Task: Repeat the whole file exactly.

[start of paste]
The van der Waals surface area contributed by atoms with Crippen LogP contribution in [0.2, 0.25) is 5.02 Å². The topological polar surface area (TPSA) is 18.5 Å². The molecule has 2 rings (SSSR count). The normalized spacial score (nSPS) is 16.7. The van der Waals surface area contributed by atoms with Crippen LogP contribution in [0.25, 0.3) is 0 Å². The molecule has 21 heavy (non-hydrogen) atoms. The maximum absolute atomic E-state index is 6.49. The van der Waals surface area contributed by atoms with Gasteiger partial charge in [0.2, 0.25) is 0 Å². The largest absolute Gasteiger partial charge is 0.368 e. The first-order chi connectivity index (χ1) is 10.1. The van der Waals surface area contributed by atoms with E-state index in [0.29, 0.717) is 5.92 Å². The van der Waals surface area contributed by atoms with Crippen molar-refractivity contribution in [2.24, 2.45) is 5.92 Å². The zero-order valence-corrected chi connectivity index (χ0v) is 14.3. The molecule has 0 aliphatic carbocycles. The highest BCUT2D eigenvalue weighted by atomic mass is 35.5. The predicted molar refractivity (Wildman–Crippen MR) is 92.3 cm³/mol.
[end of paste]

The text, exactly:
The van der Waals surface area contributed by atoms with Crippen LogP contribution in [0.2, 0.25) is 5.02 Å². The topological polar surface area (TPSA) is 18.5 Å². The molecule has 2 rings (SSSR count). The normalized spacial score (nSPS) is 16.7. The van der Waals surface area contributed by atoms with Crippen LogP contribution in [0.25, 0.3) is 0 Å². The molecule has 21 heavy (non-hydrogen) atoms. The maximum absolute atomic E-state index is 6.49. The van der Waals surface area contributed by atoms with Gasteiger partial charge in [0.2, 0.25) is 0 Å². The largest absolute Gasteiger partial charge is 0.368 e. The first-order chi connectivity index (χ1) is 10.1. The van der Waals surface area contributed by atoms with E-state index in [0.29, 0.717) is 5.92 Å². The van der Waals surface area contributed by atoms with Crippen molar-refractivity contribution in [2.24, 2.45) is 5.92 Å². The zero-order valence-corrected chi connectivity index (χ0v) is 14.3. The molecule has 0 aliphatic carbocycles. The highest BCUT2D eigenvalue weighted by atomic mass is 35.5. The predicted molar refractivity (Wildman–Crippen MR) is 92.3 cm³/mol.